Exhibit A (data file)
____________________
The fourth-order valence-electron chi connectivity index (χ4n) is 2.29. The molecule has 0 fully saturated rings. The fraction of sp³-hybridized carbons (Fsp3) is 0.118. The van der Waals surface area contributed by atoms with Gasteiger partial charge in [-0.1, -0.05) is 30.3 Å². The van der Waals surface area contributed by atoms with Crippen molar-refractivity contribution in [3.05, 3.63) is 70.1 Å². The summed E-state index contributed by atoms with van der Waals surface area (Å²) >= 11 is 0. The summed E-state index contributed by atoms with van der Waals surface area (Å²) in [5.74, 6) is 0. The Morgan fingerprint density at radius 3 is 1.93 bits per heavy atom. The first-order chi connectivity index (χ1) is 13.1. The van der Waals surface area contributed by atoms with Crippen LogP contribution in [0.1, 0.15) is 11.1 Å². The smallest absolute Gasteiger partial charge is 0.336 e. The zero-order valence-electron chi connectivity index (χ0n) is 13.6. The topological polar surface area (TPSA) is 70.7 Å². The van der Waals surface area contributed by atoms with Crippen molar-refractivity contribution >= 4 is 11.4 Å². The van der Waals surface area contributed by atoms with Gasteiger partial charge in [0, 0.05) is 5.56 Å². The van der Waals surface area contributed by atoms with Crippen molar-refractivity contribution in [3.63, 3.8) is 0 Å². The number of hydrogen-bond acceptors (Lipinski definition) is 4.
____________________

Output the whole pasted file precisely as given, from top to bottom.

The fourth-order valence-electron chi connectivity index (χ4n) is 2.29. The molecule has 0 fully saturated rings. The fraction of sp³-hybridized carbons (Fsp3) is 0.118. The van der Waals surface area contributed by atoms with Gasteiger partial charge in [-0.1, -0.05) is 30.3 Å². The van der Waals surface area contributed by atoms with Crippen molar-refractivity contribution in [3.05, 3.63) is 70.1 Å². The summed E-state index contributed by atoms with van der Waals surface area (Å²) >= 11 is 0. The summed E-state index contributed by atoms with van der Waals surface area (Å²) in [5.74, 6) is 0. The Morgan fingerprint density at radius 3 is 1.93 bits per heavy atom. The first-order chi connectivity index (χ1) is 13.1. The van der Waals surface area contributed by atoms with Crippen LogP contribution in [0.1, 0.15) is 11.1 Å². The smallest absolute Gasteiger partial charge is 0.336 e. The zero-order valence-electron chi connectivity index (χ0n) is 13.6. The topological polar surface area (TPSA) is 70.7 Å². The van der Waals surface area contributed by atoms with Crippen molar-refractivity contribution >= 4 is 11.4 Å². The van der Waals surface area contributed by atoms with Gasteiger partial charge in [0, 0.05) is 5.56 Å². The van der Waals surface area contributed by atoms with Crippen molar-refractivity contribution in [3.63, 3.8) is 0 Å². The number of hydrogen-bond acceptors (Lipinski definition) is 4.